Fantasy in Aisle Three: A Collection for the Ages

Fantasy in Aisle Three: A Collection for the Ages

BOISE, Idaho (KBOI) – As you approach the tidy single-story home, you’d never guess that tucked inside is a complete general store, right down to the shiny enamel keys on the vintage cash register.

Where some might boast of a game room, or a library, Pam and Dave Sorensen lay claim to the most unique home addition this side of Norman Rockwell.

You half-expect Opie’s Aunt Bee to give you a wave as you walk the aisles. But this store with no name is all make-believe.

And yet it has an authenticity that will take your breath away. Everywhere you look you see vintage tins and boxes lining shelves and filling display cases, although few of the store brands are immediately familiar.

“Advertising is a really big area of collecting,” explains Pam, “especially ‘general store.‘ And we know people who have built buildings on their property just to have a general store.”

Dave waves around the room and relates how they bought the house years ago solely because it had the perfect extra room to display their vast collection.

That would include a maroon obelisk lined on all four sides with Hohner harmonicas.

“It was a store piece,” says Dave. “Put in a music shop or mercantile store.”

They bought it off a collector in Montana and Dave inhales sharply when asked how much it cost. You don’t need to know the dollar amount to realize it was pricey even then and likely out of reach for most admirers now.

Walk the aisles of your average supermarket today and you don’t give the items on either side a second glance. The cereal boxes and pickle jars aren’t all that interesting, nor are they collectible. But that’s precisely why what the Sorensen’s have in their home hold their value: they were meant to be thrown away.

And to prove the point, Dave reaches down and picks up a roundish tin painted with the likeness of a woman.

“These are rollie-pollies. Originally, tobacco came in them,” he tells me. “After the tobacco was gone, a lot of people gave ‘em to their kids because they don’t tip over.”

In another corner he points out a wooden replica of a horse-drawn milk wagon. The name Borden is painted on the side.

“It’s really a toy, but it does have advertising on it. ‘Course you can see we’re advertising people, so it’s in pretty good shape and we like it.”

The toy perches atop a tall wooden octagonal cabinet the color of pipe tobacco. There are many drawers to the piece, each with numbers painted on it. Turns out it’s a display case for nuts and bolts.

The drawers don’t pull all the way out—and for good reason.

“Otherwise,” says Dave, “all the stuff would fall on the floor. It was pretty heavy.”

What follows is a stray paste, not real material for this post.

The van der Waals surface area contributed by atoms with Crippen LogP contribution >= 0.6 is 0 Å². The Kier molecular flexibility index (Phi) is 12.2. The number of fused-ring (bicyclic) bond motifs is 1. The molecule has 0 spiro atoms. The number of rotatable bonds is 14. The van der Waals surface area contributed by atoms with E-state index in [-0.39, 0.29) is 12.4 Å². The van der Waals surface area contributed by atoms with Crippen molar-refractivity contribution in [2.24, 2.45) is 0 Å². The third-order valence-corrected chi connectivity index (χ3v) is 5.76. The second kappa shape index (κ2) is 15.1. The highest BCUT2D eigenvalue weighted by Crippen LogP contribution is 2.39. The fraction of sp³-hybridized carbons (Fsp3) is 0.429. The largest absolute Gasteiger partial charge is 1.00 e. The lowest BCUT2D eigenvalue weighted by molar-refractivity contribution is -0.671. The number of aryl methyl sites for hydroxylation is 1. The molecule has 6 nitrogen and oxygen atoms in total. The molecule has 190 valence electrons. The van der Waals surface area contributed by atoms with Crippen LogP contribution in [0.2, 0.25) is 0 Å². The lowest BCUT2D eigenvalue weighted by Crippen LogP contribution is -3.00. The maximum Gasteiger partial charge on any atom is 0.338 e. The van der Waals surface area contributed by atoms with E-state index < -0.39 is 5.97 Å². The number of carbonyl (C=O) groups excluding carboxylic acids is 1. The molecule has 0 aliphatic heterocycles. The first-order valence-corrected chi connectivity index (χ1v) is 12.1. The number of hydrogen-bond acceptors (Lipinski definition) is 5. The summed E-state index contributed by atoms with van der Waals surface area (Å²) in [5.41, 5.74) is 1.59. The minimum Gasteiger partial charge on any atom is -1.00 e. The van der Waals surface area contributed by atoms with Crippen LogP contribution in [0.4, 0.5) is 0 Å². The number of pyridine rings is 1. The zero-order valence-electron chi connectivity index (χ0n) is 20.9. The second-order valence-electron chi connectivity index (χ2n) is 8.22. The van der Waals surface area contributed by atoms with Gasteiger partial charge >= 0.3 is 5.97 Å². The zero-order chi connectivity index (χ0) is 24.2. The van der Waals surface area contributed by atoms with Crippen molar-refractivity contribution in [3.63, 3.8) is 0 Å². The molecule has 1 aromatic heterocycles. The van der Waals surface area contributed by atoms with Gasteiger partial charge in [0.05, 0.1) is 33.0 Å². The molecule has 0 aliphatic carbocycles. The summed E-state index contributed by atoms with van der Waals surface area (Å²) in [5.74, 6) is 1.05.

It’s easy to see why theirs has been a thirty-year dime-store dance with anything that even remotely suggests advertising. There’s a singular beauty in the colorful labels, many with bold graphics and cursive writing.

Pam grabs a dark blue coffee can from the living room.

“This is a very prized possession, because this is the Natatorium and this is a blend of coffee that they made.”

Back in the day, the Natatorium was a popular amusement park in Boise. Pam collects anything that reminds her of her hometown.

In fact, coffee tins lend a lot of color to the couple’s collection. They hearken back to a time when brand names were playful. Why not a “Morning Sip” with your morning toast? Or something “Plee-zing”?

Dave sounds almost rueful when he looks around the room.

“Most people don’t appreciate it. This is just a bunch of old stuff to them that you gotta dust.”

To underscore his point, he gestures toward a cardboard Dutch Boy hanging from the ceiling, one of his favorite pieces. Below it is a small bucket containing string.

“Everything used to be wrapped in paper with a string around it,” he says.

Back then, store owners had penny candy, and electric lights if they were lucky.

It was the age of do-it-yourself. So customers needed sewing kits and thimbles and dyes for their clothes, all of which you’ll find in this emporium of the impossible-to-find.

“You gotta buy it at an auction,” Pam says with a slight wince. “You gotta buy it on the internet and pay a lot of money for it.”

They’re doing less of that now, largely because the things that caught their fancy decades ago are now priced out of reach.

Pam walks over to a vintage Seeburg jukebox, an early model that displays the record-spinner mechanism in the clear window.

She presses two buttons and Patsy Cline starts warbling “Crazy.”

The effect is magical, although the lyrics hint at the nature of their obsession. Some might even suggest the Sorensen’s are crazy to have kept so much ephemera.

And yet, given the value of what they have on hand, they might have the last laugh.

When asked if she’d take $100,000 for it all, Pam pauses and then offers a quiet “no.”

And like a true collector of anything, from stamps to stereos, Dave hints they aren’t finished.

“There’s hundreds of items I’d love to have, “he says, “but they’re hard to come by.”

A tall pendulum clock ticks away in a corner. Is it marking time or an expiration date just around the corner?

Hard to say.

But for now a collection that began with a Campfire marshmallow tin is still a love affair in full bloom.

The same can be said for the owners.